The question revolves around the social reform movement of 19th century which was initiated by people like Raja Ram Mohun Roy, Ishwar Chand Vidya Sagar etc. The key words in the question are purify and rediscover. Therefore you have to base your answer on the fact that these reformers were not trying to force reforms in Indian society from European point of view but wanted to overhaul the society through rationale and informed discussion of Indian religious textbooks.
In the intro, mention the work of these reformist leaders and what were the evils present in the Indian society at that time (sati practice, prohibition on widow remarriage, infanticide etc.)
The main body should focus on how early social reformers wanted to enlight Indians that Sati, infanticide etc should be banned not because that would be conformant with the European ideals of rationalism, empiricism, monotheism and individualism but because they are not allowed in the Indian religious text. How they wanted to preserve the society while changing the behaviors of its members.
(This was the sole reason why they translated the original text into Vernacular. They knew that Indians are too religious and they can only accept these reforms when they can prove them that these practices had no basis in religious text.)
Nineteenth century is the period of turmoil in Indian society. The age-old traditions and practices were degraded and these were replaced by many social evils like female infanticide, sati, child-marriage, caste system, purdah; ban on female education, and widow re-marriage etc. The conquest of India by the British during the 18th and 19th century exposed some serious weaknesses and drawbacks of Indian social institutions. The most distressing was the position of women. The socio intellectual revolution that took place in the fields of social reforms is often known as Indian Renaissance. An important part of European Renaissance was reforming society from outside, on the basis of Post Enlightenment rationalism. But in Indian context, it implied rediscovering rationalism from within India’s past.
- The most important result of the impact of western culture was the replacement of blind faith in current traditions, beliefs, and conventions by a spirit of rationalism.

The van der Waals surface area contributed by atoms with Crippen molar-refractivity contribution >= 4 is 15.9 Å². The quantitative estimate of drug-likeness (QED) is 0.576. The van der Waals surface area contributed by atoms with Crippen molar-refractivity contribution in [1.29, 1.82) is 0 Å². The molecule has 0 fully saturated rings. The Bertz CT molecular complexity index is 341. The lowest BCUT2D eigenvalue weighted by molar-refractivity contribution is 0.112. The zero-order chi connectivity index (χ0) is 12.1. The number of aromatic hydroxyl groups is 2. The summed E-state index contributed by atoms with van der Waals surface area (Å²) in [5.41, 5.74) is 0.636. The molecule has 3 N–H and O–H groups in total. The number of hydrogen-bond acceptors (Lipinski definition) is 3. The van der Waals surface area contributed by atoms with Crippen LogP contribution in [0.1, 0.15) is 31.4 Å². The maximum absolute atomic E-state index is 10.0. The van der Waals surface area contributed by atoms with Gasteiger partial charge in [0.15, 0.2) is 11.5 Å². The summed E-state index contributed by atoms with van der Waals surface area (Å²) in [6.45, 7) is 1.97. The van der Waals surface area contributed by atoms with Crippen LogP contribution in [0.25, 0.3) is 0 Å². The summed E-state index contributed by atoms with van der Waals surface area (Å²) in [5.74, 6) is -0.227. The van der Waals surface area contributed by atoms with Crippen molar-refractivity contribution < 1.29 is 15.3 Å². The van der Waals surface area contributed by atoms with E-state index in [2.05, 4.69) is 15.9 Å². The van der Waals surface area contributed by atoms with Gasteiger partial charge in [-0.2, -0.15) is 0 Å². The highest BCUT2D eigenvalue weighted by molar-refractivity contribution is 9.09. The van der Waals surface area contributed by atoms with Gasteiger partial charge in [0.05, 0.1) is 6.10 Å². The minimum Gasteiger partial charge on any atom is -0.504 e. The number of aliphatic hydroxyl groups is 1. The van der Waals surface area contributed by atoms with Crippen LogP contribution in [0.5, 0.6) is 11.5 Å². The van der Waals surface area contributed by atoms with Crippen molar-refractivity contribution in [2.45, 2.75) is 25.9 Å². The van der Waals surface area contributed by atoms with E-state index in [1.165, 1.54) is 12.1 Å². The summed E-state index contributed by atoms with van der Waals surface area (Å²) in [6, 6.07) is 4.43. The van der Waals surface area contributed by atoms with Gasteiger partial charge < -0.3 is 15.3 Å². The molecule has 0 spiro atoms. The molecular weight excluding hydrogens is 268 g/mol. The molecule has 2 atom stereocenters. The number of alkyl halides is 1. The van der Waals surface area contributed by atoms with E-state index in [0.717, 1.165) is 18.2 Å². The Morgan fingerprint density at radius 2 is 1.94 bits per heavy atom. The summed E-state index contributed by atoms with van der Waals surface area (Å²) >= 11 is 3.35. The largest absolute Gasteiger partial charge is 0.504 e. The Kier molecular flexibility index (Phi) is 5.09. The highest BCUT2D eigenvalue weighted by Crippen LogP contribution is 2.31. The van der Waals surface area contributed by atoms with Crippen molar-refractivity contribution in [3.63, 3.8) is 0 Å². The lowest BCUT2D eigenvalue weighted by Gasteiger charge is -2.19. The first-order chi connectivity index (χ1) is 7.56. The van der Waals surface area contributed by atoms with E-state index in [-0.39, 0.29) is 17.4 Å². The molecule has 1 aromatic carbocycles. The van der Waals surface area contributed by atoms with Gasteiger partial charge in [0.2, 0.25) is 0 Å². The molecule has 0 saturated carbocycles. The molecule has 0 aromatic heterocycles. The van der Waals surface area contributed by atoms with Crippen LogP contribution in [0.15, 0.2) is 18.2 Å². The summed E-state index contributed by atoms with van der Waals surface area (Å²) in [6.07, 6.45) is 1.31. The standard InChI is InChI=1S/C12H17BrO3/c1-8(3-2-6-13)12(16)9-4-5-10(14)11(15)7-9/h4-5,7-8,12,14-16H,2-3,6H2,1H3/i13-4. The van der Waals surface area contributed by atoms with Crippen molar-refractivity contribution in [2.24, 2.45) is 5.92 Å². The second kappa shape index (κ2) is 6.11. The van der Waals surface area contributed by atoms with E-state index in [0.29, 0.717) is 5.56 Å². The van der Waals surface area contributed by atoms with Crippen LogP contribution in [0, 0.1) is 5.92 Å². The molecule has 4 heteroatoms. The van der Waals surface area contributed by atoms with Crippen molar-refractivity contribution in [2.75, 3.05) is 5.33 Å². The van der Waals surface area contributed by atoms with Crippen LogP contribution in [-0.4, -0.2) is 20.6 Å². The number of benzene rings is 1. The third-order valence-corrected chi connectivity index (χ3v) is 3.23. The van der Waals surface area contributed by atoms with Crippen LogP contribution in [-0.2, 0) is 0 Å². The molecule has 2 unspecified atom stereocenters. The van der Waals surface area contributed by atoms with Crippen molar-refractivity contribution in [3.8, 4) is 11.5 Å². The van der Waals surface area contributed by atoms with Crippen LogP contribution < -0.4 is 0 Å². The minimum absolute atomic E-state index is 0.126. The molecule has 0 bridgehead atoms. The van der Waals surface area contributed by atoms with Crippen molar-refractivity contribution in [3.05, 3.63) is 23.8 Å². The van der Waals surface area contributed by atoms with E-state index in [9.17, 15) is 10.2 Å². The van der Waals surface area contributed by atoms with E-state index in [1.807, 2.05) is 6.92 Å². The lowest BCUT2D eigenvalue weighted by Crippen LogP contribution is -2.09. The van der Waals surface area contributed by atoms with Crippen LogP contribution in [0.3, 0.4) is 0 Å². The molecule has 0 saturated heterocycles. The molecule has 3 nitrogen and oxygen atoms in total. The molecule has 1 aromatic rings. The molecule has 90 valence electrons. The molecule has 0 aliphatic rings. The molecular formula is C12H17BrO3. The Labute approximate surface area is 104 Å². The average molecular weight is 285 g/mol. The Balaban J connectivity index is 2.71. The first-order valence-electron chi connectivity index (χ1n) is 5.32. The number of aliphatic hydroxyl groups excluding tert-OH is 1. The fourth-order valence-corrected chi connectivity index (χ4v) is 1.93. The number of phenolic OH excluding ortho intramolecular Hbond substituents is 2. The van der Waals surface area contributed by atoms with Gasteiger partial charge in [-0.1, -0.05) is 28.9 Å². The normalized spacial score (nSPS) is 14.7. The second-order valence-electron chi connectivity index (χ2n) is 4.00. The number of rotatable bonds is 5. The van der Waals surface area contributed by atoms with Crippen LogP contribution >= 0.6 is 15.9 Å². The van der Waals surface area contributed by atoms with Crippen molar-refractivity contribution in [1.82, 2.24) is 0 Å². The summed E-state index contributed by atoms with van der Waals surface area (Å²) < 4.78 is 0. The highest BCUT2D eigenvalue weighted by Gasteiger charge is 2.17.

- Reformists adopted a rational approach to tradition but also evaluated the existing socio-religious practices from the position of social utility and to replace faith with rationality.
- In the Brahmo Samaj, it led to the repudiation of the infallibility of the Vedas, and in the Aligarh Movement, to the reconciliation of the teachings of Islam with the needs of the modern age.
- Syed Ahmed Khan emphasized that if religion did not keep pace with and meet the demands of the time it would get fossilized as in the case of Islam in India.
- The socio religious reform movement was against backward element of traditional culture in terms of both religious and social evils.
- The focus was on regeneration of traditional institutions including medicine, education, and philosophy and so on.
- There were differences in methods of those reform movements but all of them were concerned with the regeneration of society through social and educational reforms.
- The social reform movement did not, however, attack the social system as a whole; their attack was mainly only on the perversions and distortions that had crept into it.
- They did not advocate a sharp rupture in the existing social structure of the country.
- They did not stand for structural transformation; changes were sought within the framework of the very structure.
- The religious texts were translated into vernacular languages.
- There was more emphasis on interpretation of scriptures and simplification of rituals, thus making worship a more personal experience.
- The reformers aimed at modernisation rather than outright westernization.
- The main means used for the propagation of ideas add for the creation of favourable public opinion were the urban communication channels such as the press, lectures, and sabhas, propaganda network.
- A favourable social climate was created to end India’s cultural and intellectual isolation from the world.
In India, social reforms did not ordinarily mean a reorganisation of the structuring of society at large, as it did in the West, for the benefit of underprivileged social and economic classes. Instead, it meant the infusion into the existing social structure of the new ways of life and thought. The idea was – “The society would be preserved, while its members would be transformed.” The social reform movement, as a matter of fact, was not an isolated phenomenon; it was loaded with wider national political and economic considerations. In a way, the social reform movement was a prelude to nationalism.